Monday, July 19, 2010

People We Hate to Hate

Oh, Monday, how I've missed you.  I'm actually grateful to be back at work.  Being home with nothing to watch but bad SYFY shows and reruns of Gray's Anatomy is enough to make me wish the surgeon's knife had slipped.  Okay, just kidding.  Wait, have you seen Gray's Anatomy?  I'm totally not kidding.

So let's all face it:  there are things about ourselves that we're not proud of.  Impulses and thoughts that are uncharitable and mean.  For instance, when I was in middle school, I was a bully.  I mean, I was scrawny and skinny and couldn't fight my way out of a ziplock back with a box cutter.  But I had a wickedly scathing sense of humor that I used to put down others.  It was the way in which I kept from being bullied myself.  When I felt threatened, I turned my powers onto someone else and redirected the bullying.  I didn't do it because I was inherently cruel, I did it because I was scared.  Too scared to stand up for myself and too scared to risk being bullied.

But I can excuse that sort of behavior in myself.  I realized it was wrong in HS and, while I still had a sharp tongue, I took my lumps rather than beat down others...most of the time.  It's the day to day stuff that makes me ill.  Like, I fully admit to passing homeless people on the street and thinking to myself that they should get a shower and get a job.  Without knowing anything about them, I passed judgement.  Again, does it make me a bad person?  No.  But if others were to hear those thoughts coming from me, they might not agree.

Lately I've been grappling with creating characters that are unlikable.  It's a difficult line to walk.  I want to be honest about who a character is...warts and all, but at the same time, I don't want people to be turned off to them.  I read a book this year that a lot of people really loved but I found the main characters to be shallow and vapid and cruel.  Why?  Because the author, who did a phenomenal job portraying multi-faceted characters, toed the line and went too far for me to sympathize with them.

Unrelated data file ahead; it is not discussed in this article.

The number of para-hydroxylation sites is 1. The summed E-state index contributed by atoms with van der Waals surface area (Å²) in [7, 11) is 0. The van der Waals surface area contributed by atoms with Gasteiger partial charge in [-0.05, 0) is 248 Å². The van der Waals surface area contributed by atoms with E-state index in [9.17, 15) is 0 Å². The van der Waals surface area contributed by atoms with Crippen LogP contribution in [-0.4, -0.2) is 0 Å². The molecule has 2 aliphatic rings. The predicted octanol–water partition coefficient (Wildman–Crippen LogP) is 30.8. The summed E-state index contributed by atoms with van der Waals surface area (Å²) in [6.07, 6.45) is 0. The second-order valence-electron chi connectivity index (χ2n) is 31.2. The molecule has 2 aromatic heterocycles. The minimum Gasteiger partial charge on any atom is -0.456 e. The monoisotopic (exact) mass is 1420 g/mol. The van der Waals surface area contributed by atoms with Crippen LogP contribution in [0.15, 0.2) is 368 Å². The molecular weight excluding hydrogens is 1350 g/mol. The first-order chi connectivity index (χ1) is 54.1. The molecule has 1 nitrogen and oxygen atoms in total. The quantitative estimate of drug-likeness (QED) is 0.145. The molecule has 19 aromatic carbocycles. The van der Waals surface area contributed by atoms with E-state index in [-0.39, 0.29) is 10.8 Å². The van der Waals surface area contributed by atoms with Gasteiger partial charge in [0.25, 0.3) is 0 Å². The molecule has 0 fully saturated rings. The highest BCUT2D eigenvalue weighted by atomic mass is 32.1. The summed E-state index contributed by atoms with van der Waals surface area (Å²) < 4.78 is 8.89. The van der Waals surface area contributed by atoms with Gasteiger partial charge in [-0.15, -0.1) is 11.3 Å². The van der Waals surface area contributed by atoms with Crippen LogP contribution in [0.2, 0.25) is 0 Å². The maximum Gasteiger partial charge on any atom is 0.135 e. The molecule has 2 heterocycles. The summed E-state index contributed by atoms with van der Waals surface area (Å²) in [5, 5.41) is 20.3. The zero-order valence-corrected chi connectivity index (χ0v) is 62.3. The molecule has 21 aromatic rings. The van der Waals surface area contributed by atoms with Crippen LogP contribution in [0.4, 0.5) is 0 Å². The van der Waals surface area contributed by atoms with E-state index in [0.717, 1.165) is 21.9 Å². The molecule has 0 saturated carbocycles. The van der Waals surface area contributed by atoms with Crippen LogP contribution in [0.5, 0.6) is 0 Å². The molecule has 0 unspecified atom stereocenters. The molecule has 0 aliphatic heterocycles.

Like I said, it's a tough line to walk.  In the movie THE READER, we're shown a portrait of a Nazi who was complicit in the death of 300 Jews who were locked in a church.  I know that we were supposed to feel a sense of sympathy for the main character, Hanna, because she was illiterate, however I found myself unable to feel anything for her.  When she eventually met her end, not only did I not feel bad for her, but I was glad.

But the problem is that if we never show a character's foibles then we risk creating Mary Sues who are perfect and wonderful in every way.  And who wants to read about that?  The trick then, becomes showing the warts of the character without losing the reader's sympathies.  I have a tendency to always go at least one step too far in the wrong direction when it comes to that.  Maybe one day I'll figure out how to do it properly.  However, I think that any time a writer exposes a character's dark side, he or she risks alienating some readers.  For example, I have zero tolerance for characters who cheat.  It doesn't matter what the circumstances are, if I main character cheats on their bf/gf they lose all my sympathies and I usually stop reading the book.